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Forum topic by Stanley Coker posted 06-10-2010 04:09 PM 3829 views 0 times favorited 8 replies Add to Favorites Watch
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Stanley Coker

249 posts in 3192 days

06-10-2010 04:09 PM

Topic tags/keywords: question

OK fellow jocks, I have another question, problem, or I guess you might call it a situation. I am about ready to put the stain on a vanity and linen cabinet for a lady my wife works with. She was very particular about the color of stain that she wanted. She even ordered the stain that she wanted to use. She ordered a stain from the American Woodmark Corporation in Windhester VA. The label on the can says MAPLE SPICE/MOCHA TOUCH-UP STAIN (2958100). She wanted the cabinets to be made out of maple, maple plywood for the cases and solid maple for the facer boards and raised panel doors, but when I tried a piece of the maple plywood, I found that it is EXTREMELY hard to acheive an even shade of the stain. When you apply the stain, you have only a very few seconds before the stain starts to dry. I have never used this stain before and I am sure that it is a very good stain.
Has anyone had any experience with this stain?
Please any help would be greatly appreciated.


-- Stanley, North Georgia

8 replies so far

View davidpettinger's profile


661 posts in 3196 days

#1 posted 06-10-2010 04:34 PM

Stanley, you need to apply a tinting glaze to help your stain lie down evenly. I suggest you give Old Masters a call. Here is their website

I have called them several times for help and have not been disappointed yet.

-- Methods are many,Principles are few.Methods change often,Principles never do.

View CharlesNeil's profile


2399 posts in 3867 days

#2 posted 06-10-2010 04:37 PM

odds are its a lacquer or alkyd base, typical base for “professional ” stains which are designed to be primarly sprayed, this is proably actually tinted lacquer , in which case you will never wipe it in any size area successfully , you may be able to add enough lacquer retarder to it to slow it down, but its going to be tough, waht yo need to do is to have an actual stain made based on the color, if you do not have any one who can do this, Pm me and I will help, Is this American Woodmart , or Woodmark , Winchester Va is about 30 min down the road and I am familar with their colors as well as the folks who do their finishing …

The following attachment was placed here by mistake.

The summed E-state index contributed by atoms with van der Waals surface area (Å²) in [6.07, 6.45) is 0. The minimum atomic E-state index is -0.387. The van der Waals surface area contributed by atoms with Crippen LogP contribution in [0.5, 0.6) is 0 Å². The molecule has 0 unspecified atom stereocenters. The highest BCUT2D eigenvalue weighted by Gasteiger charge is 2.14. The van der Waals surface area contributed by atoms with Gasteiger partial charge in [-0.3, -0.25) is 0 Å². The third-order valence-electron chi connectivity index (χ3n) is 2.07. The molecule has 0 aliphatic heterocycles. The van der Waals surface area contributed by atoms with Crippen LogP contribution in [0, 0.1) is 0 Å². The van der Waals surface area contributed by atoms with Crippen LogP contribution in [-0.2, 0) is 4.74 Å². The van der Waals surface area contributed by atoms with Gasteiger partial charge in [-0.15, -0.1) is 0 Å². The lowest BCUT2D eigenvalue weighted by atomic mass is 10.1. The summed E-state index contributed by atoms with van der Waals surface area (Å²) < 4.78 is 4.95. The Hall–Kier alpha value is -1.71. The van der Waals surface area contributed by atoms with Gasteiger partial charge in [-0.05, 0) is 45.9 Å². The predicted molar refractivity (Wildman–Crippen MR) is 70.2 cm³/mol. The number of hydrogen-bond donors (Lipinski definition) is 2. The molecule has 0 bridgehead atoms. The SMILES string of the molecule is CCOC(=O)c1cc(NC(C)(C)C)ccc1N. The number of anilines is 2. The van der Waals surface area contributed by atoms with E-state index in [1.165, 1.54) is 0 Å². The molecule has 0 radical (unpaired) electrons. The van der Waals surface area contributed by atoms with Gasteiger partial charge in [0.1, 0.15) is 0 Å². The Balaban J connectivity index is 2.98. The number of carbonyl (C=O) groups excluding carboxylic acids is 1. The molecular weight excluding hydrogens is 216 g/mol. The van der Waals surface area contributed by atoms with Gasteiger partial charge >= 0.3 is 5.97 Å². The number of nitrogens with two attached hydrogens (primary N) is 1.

View Stanley Coker's profile

Stanley Coker

249 posts in 3192 days

#3 posted 06-10-2010 04:46 PM

Thanks Charles for the reply. I was looking on the can and it says Supplied by American Woodmark Corporation.
On the back it says it is a water borne stain.

-- Stanley, North Georgia

View CharlesNeil's profile


2399 posts in 3867 days

#4 posted 06-10-2010 05:00 PM

Interesting, must be a different group, if its water base , you can thin it a little with water , which will slow it down some, General finishes also makes what is called an extender (propelene Glycol) which will slow it down as well, the extender would be better than the water , not to say slowing it down by thinning it with either ,will not cause a slight loss of color, so you may have to do 2 coats, so test some to insure your getting the color you want if you have to thin it…you can also try something as simple as using a sponge applicator that is water soaked then squeeze it out and use it to help keep the stain wet and wipe fast ..

View Stanley Coker's profile

Stanley Coker

249 posts in 3192 days

#5 posted 06-10-2010 05:32 PM

Thanks for the suggestions guys. I did get with the folks at Old Masters and they suggested that I apply a stain controller first, since I was using maple.
I was reading on the back of the can of stain and it said that it could be applied with a brush and only let it stand 15 seconds before wiping off the excess stain. Not giving much time to wipe of the excess.

-- Stanley, North Georgia

View a1Jim's profile


117090 posts in 3573 days

#6 posted 06-10-2010 06:05 PM

Charles makes a Blotch control that works great I would suggest using it first,then you will get equal color on the ply and hardwood.

-- wood crafting & woodworking classes

View BigJimAK's profile


30 posts in 3287 days

#7 posted 06-11-2010 05:05 AM

The above suggestions are good ones… and there’s something else you can do, that I saw on Marc Spagnuolo’s (The Wood Whisperer) web site. Some of the moisture in the stain may be evaporating but it sounds like it’s being sucked up by the wood like a sponge. One technique he demonstrated was wetting the surface of the wood with a spray bottle before applying the stain. Thus the wood has already had a good drink and will “sip slowly” as the water evaporates. The stain will be less intense this way, so you may need a second coat but it’ll slow it down.

-- Jim in Alaska

View Ger21's profile


1074 posts in 3127 days

#8 posted 06-12-2010 12:03 AM

It’s also possible that it’s a spray stain. I did a cabinet for a friend, and he had stain from his kitchen manufacturer. The only way to get it to look close was to spray it. I bought one of those glass jar sprayers at woodcraft and sprayed it with that. Came out good.

It is odd that it’s water based, though. Water based shouldn’t dry fast at all.

-- Gerry,

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